A Case Study on Customs and Traditions revealed that using provisions ofthe Village Court Act andthe Underlying Law Actocommunities can amend customs to protectthemselves and especially vulnerable women and children.
This was revealed yesterday by an internationally recognized Lawyer and Specialist Consultant Genevieve Howse, a guest speaker atthe Underlying Law Conference hosted bythe Constitutional Law Reform Commission.
Genevieve Howse and her team carrlied out a special case study on customs and traditional practices in Manus Province.
The research is an attempt to put customs into law.
The purpose ofthe project titled Custom Women- Village Courts Berukim Beush project was an attempt to reduce discrimination amongthe vulnerable, especially women and children.
The research in Manus revealed thatthe people wanted certain customs to be amended to suit today’s context. This included Beide Price wherethe people saidthe shift from traditional payment to modern cash and store goods is costly for them.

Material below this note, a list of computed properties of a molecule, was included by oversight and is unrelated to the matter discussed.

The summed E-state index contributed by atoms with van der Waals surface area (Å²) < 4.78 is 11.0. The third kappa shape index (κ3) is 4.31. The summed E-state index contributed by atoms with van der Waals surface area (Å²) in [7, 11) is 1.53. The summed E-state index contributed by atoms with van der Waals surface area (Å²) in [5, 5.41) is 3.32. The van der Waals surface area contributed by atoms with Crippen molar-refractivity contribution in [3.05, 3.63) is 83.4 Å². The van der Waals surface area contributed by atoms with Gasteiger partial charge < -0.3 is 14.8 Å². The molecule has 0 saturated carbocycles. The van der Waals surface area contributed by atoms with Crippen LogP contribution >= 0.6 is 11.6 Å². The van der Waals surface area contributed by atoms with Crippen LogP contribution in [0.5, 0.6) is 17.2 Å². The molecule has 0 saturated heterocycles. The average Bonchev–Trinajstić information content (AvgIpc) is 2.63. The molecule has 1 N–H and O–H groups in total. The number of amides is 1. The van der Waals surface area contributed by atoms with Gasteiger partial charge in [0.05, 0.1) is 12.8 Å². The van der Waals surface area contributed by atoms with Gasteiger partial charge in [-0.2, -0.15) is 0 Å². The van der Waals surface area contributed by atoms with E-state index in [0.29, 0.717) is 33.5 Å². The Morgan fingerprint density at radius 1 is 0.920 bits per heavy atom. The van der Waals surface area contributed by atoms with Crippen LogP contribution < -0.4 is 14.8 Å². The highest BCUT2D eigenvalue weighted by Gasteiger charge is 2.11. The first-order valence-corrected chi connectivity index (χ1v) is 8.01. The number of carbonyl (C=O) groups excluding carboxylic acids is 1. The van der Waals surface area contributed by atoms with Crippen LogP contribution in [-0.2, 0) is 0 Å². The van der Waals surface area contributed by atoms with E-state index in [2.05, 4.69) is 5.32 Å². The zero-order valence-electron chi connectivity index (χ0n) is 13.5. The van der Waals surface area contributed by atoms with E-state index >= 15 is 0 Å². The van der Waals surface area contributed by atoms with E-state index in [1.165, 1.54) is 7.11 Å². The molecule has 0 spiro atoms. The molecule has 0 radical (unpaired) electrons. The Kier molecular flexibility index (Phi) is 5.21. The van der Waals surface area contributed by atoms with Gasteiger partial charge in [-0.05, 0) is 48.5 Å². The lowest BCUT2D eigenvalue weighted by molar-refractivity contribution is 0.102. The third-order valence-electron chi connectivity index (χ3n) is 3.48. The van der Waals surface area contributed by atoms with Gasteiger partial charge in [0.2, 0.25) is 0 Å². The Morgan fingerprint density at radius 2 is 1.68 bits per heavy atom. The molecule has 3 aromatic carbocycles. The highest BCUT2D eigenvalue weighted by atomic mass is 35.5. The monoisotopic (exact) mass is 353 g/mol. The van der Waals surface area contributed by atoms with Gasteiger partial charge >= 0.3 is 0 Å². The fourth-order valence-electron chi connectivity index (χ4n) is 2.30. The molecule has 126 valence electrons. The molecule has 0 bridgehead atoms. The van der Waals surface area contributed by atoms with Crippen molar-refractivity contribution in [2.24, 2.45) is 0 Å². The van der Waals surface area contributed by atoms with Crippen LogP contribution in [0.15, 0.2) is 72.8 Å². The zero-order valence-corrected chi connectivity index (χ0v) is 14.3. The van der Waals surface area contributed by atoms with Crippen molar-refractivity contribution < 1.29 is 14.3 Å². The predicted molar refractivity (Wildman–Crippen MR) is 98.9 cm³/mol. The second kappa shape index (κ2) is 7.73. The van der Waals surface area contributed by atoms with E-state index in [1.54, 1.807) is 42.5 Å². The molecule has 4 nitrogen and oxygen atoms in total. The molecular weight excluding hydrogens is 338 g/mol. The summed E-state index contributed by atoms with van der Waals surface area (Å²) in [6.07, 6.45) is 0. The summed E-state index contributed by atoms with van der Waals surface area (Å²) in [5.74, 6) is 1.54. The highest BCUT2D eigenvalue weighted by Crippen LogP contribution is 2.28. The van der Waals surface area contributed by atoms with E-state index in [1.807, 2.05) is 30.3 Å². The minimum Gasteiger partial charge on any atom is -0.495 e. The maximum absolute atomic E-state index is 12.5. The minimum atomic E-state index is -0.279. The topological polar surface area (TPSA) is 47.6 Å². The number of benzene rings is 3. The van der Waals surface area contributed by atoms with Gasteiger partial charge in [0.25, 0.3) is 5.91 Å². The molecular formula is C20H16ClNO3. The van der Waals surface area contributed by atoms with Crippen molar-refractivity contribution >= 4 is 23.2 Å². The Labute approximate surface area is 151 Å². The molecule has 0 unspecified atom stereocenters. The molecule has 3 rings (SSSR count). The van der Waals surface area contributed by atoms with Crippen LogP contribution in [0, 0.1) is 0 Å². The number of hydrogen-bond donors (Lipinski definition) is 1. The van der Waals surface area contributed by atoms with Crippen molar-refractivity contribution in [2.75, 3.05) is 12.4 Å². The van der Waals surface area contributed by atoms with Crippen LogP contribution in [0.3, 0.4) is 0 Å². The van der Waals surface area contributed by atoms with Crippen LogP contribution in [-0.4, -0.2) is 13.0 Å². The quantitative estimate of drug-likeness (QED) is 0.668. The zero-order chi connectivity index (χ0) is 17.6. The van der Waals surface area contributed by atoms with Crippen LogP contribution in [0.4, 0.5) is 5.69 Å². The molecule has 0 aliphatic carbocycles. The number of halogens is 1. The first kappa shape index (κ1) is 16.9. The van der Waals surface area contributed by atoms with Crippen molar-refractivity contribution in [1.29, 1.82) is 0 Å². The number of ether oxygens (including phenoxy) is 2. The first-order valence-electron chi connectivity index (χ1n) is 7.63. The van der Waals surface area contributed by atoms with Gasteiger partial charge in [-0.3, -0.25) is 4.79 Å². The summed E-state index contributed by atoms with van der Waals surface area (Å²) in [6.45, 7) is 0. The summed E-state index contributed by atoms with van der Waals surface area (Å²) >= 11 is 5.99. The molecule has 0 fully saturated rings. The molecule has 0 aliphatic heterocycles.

“All villages brought up one particular custom, and that was ‘Beide Price’. Everyone nominated that Beide Price as an area wherethey would like to change, which certainly from our point of view was extremely helpful because it gave us a very clear starting point,” said Genevieve.
Another traditional practicethey wanted to change was to reducethe mourning periods due tothe same reasons.
The research proverd that communities can identify customs which are not working for them and amendthem for the better.
The agreed changes can be made law through a declaration of customs inthe Village Courts. Futhermore, declarations of customary laws can be made by Local Level governments and Provincial Governments by an Enabling Law.
The research team has a draft in place onthe Enabling Law for Manus Province. They will visitthe site soon to finalisethe Provincial Enabling Law on Manus Customary Law Empowerment Law 2013.
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